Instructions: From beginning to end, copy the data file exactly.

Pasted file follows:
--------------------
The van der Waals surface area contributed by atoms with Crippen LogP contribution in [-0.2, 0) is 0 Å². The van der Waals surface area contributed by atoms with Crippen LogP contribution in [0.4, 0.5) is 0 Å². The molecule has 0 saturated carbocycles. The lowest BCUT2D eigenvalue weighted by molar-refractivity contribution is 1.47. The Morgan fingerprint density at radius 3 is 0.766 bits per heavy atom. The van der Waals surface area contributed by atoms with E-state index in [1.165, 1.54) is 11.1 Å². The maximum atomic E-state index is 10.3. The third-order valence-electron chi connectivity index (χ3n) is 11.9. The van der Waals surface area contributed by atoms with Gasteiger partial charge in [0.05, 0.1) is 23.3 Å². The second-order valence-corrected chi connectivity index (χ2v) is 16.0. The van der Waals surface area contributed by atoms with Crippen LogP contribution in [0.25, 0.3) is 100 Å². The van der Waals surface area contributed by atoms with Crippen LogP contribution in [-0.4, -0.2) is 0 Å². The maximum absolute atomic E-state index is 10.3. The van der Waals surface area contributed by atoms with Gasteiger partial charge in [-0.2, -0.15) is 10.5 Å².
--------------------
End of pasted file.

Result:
The van der Waals surface area contributed by atoms with Crippen LogP contribution in [-0.2, 0) is 0 Å². The van der Waals surface area contributed by atoms with Crippen LogP contribution in [0.4, 0.5) is 0 Å². The molecule has 0 saturated carbocycles. The lowest BCUT2D eigenvalue weighted by molar-refractivity contribution is 1.47. The Morgan fingerprint density at radius 3 is 0.766 bits per heavy atom. The van der Waals surface area contributed by atoms with E-state index in [1.165, 1.54) is 11.1 Å². The maximum atomic E-state index is 10.3. The third-order valence-electron chi connectivity index (χ3n) is 11.9. The van der Waals surface area contributed by atoms with Gasteiger partial charge in [0.05, 0.1) is 23.3 Å². The second-order valence-corrected chi connectivity index (χ2v) is 16.0. The van der Waals surface area contributed by atoms with Crippen LogP contribution in [0.25, 0.3) is 100 Å². The van der Waals surface area contributed by atoms with Crippen LogP contribution in [-0.4, -0.2) is 0 Å². The maximum absolute atomic E-state index is 10.3. The van der Waals surface area contributed by atoms with Gasteiger partial charge in [-0.2, -0.15) is 10.5 Å².